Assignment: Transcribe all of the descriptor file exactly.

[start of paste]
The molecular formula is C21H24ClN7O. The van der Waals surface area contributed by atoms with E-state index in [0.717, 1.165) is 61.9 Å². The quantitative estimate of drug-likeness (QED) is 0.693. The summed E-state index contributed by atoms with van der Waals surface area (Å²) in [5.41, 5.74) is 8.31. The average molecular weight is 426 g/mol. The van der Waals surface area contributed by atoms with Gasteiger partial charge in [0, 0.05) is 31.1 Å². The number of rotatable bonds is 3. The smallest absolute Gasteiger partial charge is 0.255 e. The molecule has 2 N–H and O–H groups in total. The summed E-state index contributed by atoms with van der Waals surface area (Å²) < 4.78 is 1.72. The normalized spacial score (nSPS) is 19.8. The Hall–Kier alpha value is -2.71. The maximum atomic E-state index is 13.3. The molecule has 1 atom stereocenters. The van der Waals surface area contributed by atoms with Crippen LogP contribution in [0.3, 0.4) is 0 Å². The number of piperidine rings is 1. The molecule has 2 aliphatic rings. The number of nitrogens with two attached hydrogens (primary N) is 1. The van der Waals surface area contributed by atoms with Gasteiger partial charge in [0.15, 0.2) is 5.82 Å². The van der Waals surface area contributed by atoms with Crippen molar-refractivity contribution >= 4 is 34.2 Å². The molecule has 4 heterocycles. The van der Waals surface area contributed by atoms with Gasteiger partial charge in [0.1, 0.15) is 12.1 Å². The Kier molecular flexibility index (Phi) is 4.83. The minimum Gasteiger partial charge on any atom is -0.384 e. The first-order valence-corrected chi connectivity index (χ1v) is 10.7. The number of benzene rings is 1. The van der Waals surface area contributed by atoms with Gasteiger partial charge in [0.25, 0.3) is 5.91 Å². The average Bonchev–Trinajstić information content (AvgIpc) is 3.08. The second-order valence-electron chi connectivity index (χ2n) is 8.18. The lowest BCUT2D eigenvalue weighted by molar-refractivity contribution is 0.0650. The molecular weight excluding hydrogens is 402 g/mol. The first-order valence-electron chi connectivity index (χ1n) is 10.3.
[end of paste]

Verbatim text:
The molecular formula is C21H24ClN7O. The van der Waals surface area contributed by atoms with E-state index in [0.717, 1.165) is 61.9 Å². The quantitative estimate of drug-likeness (QED) is 0.693. The summed E-state index contributed by atoms with van der Waals surface area (Å²) in [5.41, 5.74) is 8.31. The average molecular weight is 426 g/mol. The van der Waals surface area contributed by atoms with Gasteiger partial charge in [0, 0.05) is 31.1 Å². The number of rotatable bonds is 3. The smallest absolute Gasteiger partial charge is 0.255 e. The molecule has 2 N–H and O–H groups in total. The summed E-state index contributed by atoms with van der Waals surface area (Å²) < 4.78 is 1.72. The normalized spacial score (nSPS) is 19.8. The Hall–Kier alpha value is -2.71. The maximum atomic E-state index is 13.3. The molecule has 1 atom stereocenters. The van der Waals surface area contributed by atoms with Crippen LogP contribution in [0.3, 0.4) is 0 Å². The number of piperidine rings is 1. The molecule has 2 aliphatic rings. The number of nitrogens with two attached hydrogens (primary N) is 1. The van der Waals surface area contributed by atoms with Gasteiger partial charge in [0.15, 0.2) is 5.82 Å². The van der Waals surface area contributed by atoms with Crippen molar-refractivity contribution >= 4 is 34.2 Å². The molecule has 4 heterocycles. The van der Waals surface area contributed by atoms with Gasteiger partial charge in [0.1, 0.15) is 12.1 Å². The Kier molecular flexibility index (Phi) is 4.83. The minimum Gasteiger partial charge on any atom is -0.384 e. The first-order valence-corrected chi connectivity index (χ1v) is 10.7. The number of benzene rings is 1. The van der Waals surface area contributed by atoms with Gasteiger partial charge in [0.25, 0.3) is 5.91 Å². The average Bonchev–Trinajstić information content (AvgIpc) is 3.08. The second-order valence-electron chi connectivity index (χ2n) is 8.18. The lowest BCUT2D eigenvalue weighted by molar-refractivity contribution is 0.0650. The molecular weight excluding hydrogens is 402 g/mol. The first-order valence-electron chi connectivity index (χ1n) is 10.3.